Railway Tales
by Anon ( A Tale of the S. E. Railway ) No doubt you've 'eard the tale, sir. Thanks, 'arf o' stout and mild. Of the man who did his dooty, though it might have killed his child. He was only a railway porter, yet he earned undy'n' fame. Well!... Mine's a similar story, though the end ain't quite the same. I were pointsman on the South Eastern, with an only child, a girl As got switched to a houtside porter, though fit to 'ave married a pearl. With a back as straight as a tunnel, and lovely carrotty 'air, She used to bring me my dinner, sir, and couldn't she take her share! One day she strayed on the metals, and fell asleep on the track; I didn't 'appen to miss her, sir, or I should ha' called her back. She'd gone quite out of earshot, and I daresn't leave my post, For the lightnin' express was comin', but four hours late at the most! 'Ave you ever seen the "lightnin'" thunder through New Cross? Fourteen miles an hour, sir, with stoppages, of course. And just in the track of the monster was where my darling slept. I could hear the rattle already, as nearer the monster crept! I might turn the train on the sidin', but I glanced at the loop line and saw That right on the outer metals was lyin' a bundle of straw; And right in the track of the "lightnin'" was where my darlin' laid, But the loop line 'ud smash up the engine, and there'd be no dividend paid I thought of the awful disaster, of the blood and the coroner's 'quest; Of the verdict, "No blame to the pointsman, he did it all for the best!" And I thought of the compensation the Co. would 'ave to pay If I turned the train on the sidin' where the 'eap of stubble lay. So I switched her off on the main, sir, and she thundered by like a snail, And I didn't recover my senses till I'd drunk 'arf a gallon o' ale. For though only a common pointsman, I've a father's feelings, too, So I sank down in a faint, sir, as my Polly was 'id from view. And now comes the strangest part, sir, my Polly was roused by the sound. You think she escaped the engine by lyin' flat on the ground? No! always a good 'un to run, sir, by jove she must 'ave flown, For she raced the "lightnin' express," sir, till the engine was puffed and blown!!! When next you see the boss, sir, tell him o' what I did, How I nobly done my dooty, though it might a killed my kid; And you may, if you like, spare a trifle for the agony I endured, When I thought that my Polly was killed, sir, and I 'adn't got her insured!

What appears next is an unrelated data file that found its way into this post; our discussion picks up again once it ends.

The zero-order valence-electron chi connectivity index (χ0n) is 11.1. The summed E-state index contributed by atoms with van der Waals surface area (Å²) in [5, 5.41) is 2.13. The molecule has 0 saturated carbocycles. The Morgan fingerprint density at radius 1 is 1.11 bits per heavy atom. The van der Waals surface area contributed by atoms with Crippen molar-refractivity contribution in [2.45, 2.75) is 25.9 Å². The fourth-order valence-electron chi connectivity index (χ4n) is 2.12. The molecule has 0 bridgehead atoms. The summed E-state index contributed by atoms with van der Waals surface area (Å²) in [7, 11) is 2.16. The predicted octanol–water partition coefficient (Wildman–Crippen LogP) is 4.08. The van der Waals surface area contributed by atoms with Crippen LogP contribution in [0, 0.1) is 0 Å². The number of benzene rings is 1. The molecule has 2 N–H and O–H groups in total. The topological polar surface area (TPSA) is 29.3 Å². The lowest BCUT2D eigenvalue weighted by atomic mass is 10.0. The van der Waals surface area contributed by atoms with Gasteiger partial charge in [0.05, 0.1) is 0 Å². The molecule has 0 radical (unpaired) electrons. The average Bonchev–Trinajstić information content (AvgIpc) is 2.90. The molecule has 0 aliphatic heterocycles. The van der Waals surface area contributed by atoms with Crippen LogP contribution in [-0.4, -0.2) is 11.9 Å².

The end